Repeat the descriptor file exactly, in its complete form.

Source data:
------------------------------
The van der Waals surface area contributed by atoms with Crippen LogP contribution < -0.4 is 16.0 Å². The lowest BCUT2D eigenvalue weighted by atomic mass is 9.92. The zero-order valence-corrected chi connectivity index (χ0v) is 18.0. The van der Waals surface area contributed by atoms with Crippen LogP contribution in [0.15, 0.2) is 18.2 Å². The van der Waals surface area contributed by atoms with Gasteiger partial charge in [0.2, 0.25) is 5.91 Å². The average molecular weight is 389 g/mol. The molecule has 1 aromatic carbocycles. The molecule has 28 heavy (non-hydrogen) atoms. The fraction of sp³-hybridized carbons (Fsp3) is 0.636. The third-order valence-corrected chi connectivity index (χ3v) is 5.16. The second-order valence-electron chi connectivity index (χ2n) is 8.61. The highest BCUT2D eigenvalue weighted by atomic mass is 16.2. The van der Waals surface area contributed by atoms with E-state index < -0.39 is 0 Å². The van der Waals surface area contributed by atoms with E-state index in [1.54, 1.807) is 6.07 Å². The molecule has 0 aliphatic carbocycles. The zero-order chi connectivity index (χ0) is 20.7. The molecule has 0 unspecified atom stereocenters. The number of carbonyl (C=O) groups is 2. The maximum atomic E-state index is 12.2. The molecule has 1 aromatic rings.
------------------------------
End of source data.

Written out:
The van der Waals surface area contributed by atoms with Crippen LogP contribution < -0.4 is 16.0 Å². The lowest BCUT2D eigenvalue weighted by atomic mass is 9.92. The zero-order valence-corrected chi connectivity index (χ0v) is 18.0. The van der Waals surface area contributed by atoms with Crippen LogP contribution in [0.15, 0.2) is 18.2 Å². The van der Waals surface area contributed by atoms with Gasteiger partial charge in [0.2, 0.25) is 5.91 Å². The average molecular weight is 389 g/mol. The molecule has 1 aromatic carbocycles. The molecule has 28 heavy (non-hydrogen) atoms. The fraction of sp³-hybridized carbons (Fsp3) is 0.636. The third-order valence-corrected chi connectivity index (χ3v) is 5.16. The second-order valence-electron chi connectivity index (χ2n) is 8.61. The highest BCUT2D eigenvalue weighted by atomic mass is 16.2. The van der Waals surface area contributed by atoms with E-state index < -0.39 is 0 Å². The van der Waals surface area contributed by atoms with E-state index in [1.54, 1.807) is 6.07 Å². The molecule has 0 aliphatic carbocycles. The zero-order chi connectivity index (χ0) is 20.7. The molecule has 0 unspecified atom stereocenters. The number of carbonyl (C=O) groups is 2. The maximum atomic E-state index is 12.2. The molecule has 1 aromatic rings.